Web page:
An Open Tibet: 17 / 30

May 30, 2008

17 of 30 from the Open Tibet series.



Above: Artifacts of monkdom: red telephone, bookcase

Contrary to popular misconception, Tibetan Buddhist monks do have red telephones and ash trays on the love seat of their window sill.

Which is to say I was quite surprised when I saw the above red telephone in the room of these monks.

In light of recent riots and protests involving Tibetan monks and the Chinese government, looking back it's far more surprising to note that on a pillar (not pictured) in the center of the room there was a photograph of the current Dalai Lama. Illegal in China, monks of the recent protests were arrested not only for the damage caused during the protests but also for possessing images of their spiritual leader. Secular Tibetan citizens have also been arrested for the same reason.

The image on the bookcase doesn't appear to be of the current Dalai Lama, which is why it may be so prominently featured in the room. This Dalai Lama didn't stage an unsuccessful revolt against Chinese rule.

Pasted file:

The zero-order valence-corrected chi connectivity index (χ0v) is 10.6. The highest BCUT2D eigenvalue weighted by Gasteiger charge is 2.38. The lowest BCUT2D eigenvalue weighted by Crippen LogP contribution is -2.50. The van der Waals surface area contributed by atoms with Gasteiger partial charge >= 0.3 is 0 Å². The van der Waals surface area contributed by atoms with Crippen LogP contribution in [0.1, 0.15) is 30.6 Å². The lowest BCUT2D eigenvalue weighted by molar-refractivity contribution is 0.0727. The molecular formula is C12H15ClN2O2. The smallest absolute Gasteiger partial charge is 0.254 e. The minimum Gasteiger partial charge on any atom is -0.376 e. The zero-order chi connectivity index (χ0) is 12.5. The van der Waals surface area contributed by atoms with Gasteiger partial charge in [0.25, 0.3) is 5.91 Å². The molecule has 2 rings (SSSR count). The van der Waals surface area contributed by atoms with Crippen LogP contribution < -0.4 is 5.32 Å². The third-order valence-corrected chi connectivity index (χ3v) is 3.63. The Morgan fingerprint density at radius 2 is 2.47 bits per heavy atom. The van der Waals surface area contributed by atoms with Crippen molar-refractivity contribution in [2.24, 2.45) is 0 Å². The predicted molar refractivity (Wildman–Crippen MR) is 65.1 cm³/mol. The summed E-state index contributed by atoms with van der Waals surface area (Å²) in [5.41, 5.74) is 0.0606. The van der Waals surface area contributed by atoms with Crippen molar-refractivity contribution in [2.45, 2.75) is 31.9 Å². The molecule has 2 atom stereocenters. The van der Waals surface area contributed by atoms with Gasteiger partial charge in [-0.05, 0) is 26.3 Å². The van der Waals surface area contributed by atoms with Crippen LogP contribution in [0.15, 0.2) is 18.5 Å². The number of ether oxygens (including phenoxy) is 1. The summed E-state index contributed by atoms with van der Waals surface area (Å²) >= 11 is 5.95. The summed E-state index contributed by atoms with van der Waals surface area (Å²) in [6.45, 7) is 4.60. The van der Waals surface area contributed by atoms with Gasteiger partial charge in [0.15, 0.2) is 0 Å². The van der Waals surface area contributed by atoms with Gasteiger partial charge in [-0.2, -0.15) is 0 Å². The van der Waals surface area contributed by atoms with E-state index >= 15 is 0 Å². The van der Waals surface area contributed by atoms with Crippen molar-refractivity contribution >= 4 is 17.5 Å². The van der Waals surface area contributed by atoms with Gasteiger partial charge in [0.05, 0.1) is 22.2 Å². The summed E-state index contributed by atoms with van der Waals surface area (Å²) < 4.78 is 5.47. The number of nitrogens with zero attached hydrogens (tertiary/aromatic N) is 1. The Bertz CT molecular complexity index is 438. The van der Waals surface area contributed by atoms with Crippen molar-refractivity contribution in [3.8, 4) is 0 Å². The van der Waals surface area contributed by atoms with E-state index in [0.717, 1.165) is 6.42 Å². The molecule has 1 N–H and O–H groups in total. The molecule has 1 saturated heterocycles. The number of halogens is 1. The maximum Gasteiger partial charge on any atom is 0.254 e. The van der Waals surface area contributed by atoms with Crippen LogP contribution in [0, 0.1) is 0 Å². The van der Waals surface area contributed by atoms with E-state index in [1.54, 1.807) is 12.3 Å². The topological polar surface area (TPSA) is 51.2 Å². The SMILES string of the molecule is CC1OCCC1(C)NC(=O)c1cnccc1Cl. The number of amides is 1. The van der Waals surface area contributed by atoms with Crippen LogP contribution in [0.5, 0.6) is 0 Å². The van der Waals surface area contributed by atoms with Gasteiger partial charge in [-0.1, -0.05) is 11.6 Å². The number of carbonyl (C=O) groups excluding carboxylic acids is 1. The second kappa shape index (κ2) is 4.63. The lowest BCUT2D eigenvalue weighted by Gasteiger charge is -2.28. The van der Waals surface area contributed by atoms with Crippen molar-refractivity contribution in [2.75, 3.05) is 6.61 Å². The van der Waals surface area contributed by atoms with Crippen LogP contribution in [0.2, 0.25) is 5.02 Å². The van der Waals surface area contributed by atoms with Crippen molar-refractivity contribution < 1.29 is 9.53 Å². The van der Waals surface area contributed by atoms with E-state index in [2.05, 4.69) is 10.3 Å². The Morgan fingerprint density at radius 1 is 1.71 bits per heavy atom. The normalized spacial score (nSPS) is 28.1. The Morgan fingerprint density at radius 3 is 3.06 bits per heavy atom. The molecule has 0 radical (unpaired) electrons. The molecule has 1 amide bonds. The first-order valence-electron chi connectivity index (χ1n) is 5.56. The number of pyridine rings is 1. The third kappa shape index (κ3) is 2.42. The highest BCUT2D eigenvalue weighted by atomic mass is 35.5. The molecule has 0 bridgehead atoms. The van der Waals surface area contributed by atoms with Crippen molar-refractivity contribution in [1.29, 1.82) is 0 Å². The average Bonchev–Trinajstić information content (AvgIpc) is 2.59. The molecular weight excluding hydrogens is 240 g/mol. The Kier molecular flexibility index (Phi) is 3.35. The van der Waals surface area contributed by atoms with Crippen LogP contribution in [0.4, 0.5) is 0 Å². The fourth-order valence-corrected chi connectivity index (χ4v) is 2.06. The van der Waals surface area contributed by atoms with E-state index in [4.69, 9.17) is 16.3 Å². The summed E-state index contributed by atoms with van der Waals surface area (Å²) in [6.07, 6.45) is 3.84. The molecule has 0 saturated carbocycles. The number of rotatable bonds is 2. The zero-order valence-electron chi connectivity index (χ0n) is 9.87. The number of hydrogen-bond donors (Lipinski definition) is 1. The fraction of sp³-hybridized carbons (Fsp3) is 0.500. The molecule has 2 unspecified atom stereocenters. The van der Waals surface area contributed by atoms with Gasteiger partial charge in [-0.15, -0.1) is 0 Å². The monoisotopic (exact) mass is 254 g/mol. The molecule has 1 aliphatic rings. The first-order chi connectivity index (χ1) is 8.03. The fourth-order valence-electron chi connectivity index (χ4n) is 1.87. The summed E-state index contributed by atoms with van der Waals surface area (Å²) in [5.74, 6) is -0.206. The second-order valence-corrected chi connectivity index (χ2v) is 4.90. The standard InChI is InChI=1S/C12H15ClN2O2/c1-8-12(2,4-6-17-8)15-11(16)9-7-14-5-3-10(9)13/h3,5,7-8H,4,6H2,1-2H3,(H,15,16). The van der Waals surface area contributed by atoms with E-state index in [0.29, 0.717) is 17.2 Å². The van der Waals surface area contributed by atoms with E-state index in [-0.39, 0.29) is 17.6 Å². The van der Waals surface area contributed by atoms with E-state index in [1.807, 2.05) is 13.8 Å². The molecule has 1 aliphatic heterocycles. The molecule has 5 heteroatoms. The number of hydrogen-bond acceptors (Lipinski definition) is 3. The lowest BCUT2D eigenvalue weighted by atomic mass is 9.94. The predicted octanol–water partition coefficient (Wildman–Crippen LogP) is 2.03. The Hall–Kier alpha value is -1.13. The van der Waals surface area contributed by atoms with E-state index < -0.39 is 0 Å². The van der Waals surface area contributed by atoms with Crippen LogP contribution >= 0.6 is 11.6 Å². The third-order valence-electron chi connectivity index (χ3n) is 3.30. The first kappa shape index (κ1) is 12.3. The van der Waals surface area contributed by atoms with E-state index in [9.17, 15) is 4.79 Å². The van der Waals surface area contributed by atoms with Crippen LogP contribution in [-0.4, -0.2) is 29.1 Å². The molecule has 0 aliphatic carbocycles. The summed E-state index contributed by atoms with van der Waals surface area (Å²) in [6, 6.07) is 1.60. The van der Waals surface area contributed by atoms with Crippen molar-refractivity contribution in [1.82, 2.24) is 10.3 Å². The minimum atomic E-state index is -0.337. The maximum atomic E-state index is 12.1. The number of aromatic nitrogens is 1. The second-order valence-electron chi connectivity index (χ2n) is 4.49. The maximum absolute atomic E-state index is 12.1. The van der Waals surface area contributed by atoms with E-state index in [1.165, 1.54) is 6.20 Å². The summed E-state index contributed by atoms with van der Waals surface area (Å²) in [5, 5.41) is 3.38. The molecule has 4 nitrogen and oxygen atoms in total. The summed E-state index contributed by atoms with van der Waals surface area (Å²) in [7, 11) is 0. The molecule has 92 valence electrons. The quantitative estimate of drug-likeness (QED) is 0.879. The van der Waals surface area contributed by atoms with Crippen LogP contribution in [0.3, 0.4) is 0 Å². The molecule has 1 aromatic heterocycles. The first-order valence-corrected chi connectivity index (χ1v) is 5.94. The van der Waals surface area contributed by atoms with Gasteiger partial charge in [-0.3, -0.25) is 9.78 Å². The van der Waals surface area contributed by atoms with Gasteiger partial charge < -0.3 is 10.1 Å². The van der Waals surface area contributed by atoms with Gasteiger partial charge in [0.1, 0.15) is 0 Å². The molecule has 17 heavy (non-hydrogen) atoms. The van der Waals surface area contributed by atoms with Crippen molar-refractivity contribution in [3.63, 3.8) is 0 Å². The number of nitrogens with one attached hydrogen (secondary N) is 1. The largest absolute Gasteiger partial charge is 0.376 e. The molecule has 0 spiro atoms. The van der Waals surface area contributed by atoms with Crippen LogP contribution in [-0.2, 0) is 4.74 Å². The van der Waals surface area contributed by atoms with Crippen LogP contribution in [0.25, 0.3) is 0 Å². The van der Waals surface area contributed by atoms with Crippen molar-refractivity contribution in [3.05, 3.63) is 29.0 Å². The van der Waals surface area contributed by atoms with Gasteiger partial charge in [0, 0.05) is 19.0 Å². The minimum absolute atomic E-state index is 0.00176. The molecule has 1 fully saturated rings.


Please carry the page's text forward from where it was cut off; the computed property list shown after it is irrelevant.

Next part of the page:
Of note to bibliophiles: The gold cloth wrapped items in the middle left section of the bookcase are Tibetan prayer books. Prayers are hand printed at nunneries on thin, long strips of paper. The pages are loose leaf stacked and capped with two pieces of thick cardboard, often red, and often with gold leaf embossed script. The printing of the prayers themselves can range from simple (and often messily done) one color (black), to multicolored, ornately illuminated manuscripts.

I brought back about ten with me from Lhasa. When I return to Japan I'll photograph them in detail and put them online.

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